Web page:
Install the management app.  I opt’d not to install the BASP component (see screenshot below) since we do not want failover or teaming in this scenario.  It’ll likely warn you that you need the dotNet Framework 2.0 and you should be able to ignore this because the installer just does not recognize the “Core” framework, but the application still runs.  To make sure you do in fact have the framework installed, run “oclist | findstr /i netfx” and look for a line stating that NetFx is installed.  For example, “Installed:NetFx2-ServerCore”.  If not, you can install it by running “start /w ocsetup NetFx2-ServerCore” or instead you can install dotNet 3.0 and 3.5 by running “start /w ocsetup NetFx3-ServerCore”.

From C:\Program Files\Broadcom\BACS run “BACSCLi” to run in interactive mode.  It will show you a list of all network adapter drivers installed.  You only care about the “NDIS” adapters so enter “list ndis” and you’ll see something like this:

C  MAC          Dev Type Name
-  ------------ -------- ----------------------------------------------------
0  001B214285B8 NDIS     [0000] Intel(R) Gigabit ET Quad Port Server Adapter
1  001B214285B9 NDIS     [0007] Intel(R) Gigabit ET Quad Port Server Adapter #2
2  001B214285BC NDIS     [0008] Intel(R) Gigabit ET Quad Port Server Adapter #3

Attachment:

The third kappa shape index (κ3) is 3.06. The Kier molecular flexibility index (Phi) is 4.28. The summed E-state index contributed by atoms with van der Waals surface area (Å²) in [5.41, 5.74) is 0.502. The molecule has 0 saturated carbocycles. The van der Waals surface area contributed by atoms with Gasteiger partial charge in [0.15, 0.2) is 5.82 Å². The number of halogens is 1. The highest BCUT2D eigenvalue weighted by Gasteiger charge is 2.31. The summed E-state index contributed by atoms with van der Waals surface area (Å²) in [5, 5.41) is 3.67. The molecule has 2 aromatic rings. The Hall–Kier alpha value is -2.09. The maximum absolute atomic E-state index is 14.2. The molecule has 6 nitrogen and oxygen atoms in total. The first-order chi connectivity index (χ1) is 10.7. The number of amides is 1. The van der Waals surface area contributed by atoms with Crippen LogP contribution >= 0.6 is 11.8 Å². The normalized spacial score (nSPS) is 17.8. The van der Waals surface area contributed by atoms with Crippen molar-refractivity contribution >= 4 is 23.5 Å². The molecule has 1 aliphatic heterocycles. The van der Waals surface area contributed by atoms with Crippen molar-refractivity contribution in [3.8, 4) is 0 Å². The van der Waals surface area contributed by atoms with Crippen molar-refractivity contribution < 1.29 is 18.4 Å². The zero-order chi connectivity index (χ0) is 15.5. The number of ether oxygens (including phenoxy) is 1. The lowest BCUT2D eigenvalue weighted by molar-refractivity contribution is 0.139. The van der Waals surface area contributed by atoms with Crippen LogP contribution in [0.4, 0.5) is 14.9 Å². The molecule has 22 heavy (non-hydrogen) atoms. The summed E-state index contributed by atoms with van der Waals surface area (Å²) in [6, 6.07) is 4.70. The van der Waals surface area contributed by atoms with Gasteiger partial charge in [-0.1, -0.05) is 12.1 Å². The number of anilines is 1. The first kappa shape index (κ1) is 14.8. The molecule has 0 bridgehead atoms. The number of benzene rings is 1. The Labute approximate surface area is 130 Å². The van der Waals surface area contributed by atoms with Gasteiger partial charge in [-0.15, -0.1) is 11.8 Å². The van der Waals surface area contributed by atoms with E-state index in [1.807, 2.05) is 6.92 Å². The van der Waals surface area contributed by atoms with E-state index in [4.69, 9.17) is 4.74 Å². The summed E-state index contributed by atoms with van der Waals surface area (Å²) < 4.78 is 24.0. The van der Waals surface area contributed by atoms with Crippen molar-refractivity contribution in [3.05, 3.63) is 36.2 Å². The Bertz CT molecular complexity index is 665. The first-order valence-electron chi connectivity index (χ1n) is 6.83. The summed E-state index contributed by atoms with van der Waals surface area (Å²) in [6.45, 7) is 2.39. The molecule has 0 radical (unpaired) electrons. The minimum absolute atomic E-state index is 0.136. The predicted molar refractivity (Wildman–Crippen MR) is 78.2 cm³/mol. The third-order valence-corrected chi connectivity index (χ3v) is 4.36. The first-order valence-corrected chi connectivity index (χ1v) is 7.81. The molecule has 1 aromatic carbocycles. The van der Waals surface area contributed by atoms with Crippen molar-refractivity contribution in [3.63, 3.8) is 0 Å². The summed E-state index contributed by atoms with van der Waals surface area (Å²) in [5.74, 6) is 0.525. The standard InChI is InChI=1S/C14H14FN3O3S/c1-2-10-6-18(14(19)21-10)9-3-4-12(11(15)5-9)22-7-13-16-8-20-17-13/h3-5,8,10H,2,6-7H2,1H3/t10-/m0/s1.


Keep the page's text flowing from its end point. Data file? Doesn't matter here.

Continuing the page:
3  001B214285BD NDIS     [0009] Intel(R) Gigabit ET Quad Port Server Adapter #4
4  0026B9429866 NDIS     [0002] Broadcom BCM5709C NetXtreme II GigE (NDIS VBDClient)
5  0026B9429868 NDIS     [0003] Broadcom BCM5709C NetXtreme II GigE (NDIS VBDClient) #2
6  0026B942986A NDIS     [0004] Broadcom BCM5709C NetXtreme II GigE (NDIS VBDClient) #3
7  0026B942986C NDIS     [0005] Broadcom BCM5709C NetXtreme II GigE (NDIS VBDClient) #4

If you did the Intel configuration you’ll notice the four digit number in square braces of the Name field matches the Control\Class registry key.

Use some combination of “ipconfig /all” in another window or CtxAdmTools’ Visual Core Configurator 2008 or the four digit registry code to identify the adapter that you want to configure.  In this example we want Connection #6.  Select it by using “select 6” or whatever number is in the “C” column that matches your adapter.  Now validate that you have selected the correct adapter by reviewing some of its details.  Run “info” to see it’s MAC/IP, etc.

Vital Signs
MAC Address:              : 00-26-B9-42-98-6A
Permanent MAC Address:    : 00-26-B9-42-98-6A
IPV4 Address              :
Link Status               : UP
Duplex:                   : Full
Speed(in Mbps):           : 1000